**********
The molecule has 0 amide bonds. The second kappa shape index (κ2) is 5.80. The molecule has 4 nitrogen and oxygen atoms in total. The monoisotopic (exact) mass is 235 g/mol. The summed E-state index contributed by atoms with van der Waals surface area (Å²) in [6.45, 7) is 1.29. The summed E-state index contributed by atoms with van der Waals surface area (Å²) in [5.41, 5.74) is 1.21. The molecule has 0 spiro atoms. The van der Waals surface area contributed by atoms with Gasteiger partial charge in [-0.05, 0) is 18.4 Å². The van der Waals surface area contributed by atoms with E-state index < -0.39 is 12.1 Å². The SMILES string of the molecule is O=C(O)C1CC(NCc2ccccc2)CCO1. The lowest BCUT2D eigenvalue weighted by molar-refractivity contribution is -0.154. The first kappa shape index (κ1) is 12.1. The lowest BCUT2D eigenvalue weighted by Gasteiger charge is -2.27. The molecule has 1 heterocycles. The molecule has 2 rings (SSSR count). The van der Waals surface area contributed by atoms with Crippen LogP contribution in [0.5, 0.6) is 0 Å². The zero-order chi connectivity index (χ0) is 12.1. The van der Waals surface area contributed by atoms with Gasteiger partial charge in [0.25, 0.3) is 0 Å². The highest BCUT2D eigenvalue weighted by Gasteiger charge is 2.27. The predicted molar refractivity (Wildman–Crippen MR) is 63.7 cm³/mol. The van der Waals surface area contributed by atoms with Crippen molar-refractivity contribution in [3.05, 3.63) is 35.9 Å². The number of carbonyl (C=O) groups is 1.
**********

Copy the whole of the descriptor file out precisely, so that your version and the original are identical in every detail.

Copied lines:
The molecule has 0 amide bonds. The second kappa shape index (κ2) is 5.80. The molecule has 4 nitrogen and oxygen atoms in total. The monoisotopic (exact) mass is 235 g/mol. The summed E-state index contributed by atoms with van der Waals surface area (Å²) in [6.45, 7) is 1.29. The summed E-state index contributed by atoms with van der Waals surface area (Å²) in [5.41, 5.74) is 1.21. The molecule has 0 spiro atoms. The van der Waals surface area contributed by atoms with Gasteiger partial charge in [-0.05, 0) is 18.4 Å². The van der Waals surface area contributed by atoms with E-state index < -0.39 is 12.1 Å². The SMILES string of the molecule is O=C(O)C1CC(NCc2ccccc2)CCO1. The lowest BCUT2D eigenvalue weighted by molar-refractivity contribution is -0.154. The first kappa shape index (κ1) is 12.1. The lowest BCUT2D eigenvalue weighted by Gasteiger charge is -2.27. The molecule has 1 heterocycles. The molecule has 2 rings (SSSR count). The van der Waals surface area contributed by atoms with Crippen LogP contribution in [0.5, 0.6) is 0 Å². The zero-order chi connectivity index (χ0) is 12.1. The van der Waals surface area contributed by atoms with Gasteiger partial charge in [0.25, 0.3) is 0 Å². The highest BCUT2D eigenvalue weighted by Gasteiger charge is 2.27. The predicted molar refractivity (Wildman–Crippen MR) is 63.7 cm³/mol. The van der Waals surface area contributed by atoms with Crippen molar-refractivity contribution in [3.05, 3.63) is 35.9 Å². The number of carbonyl (C=O) groups is 1.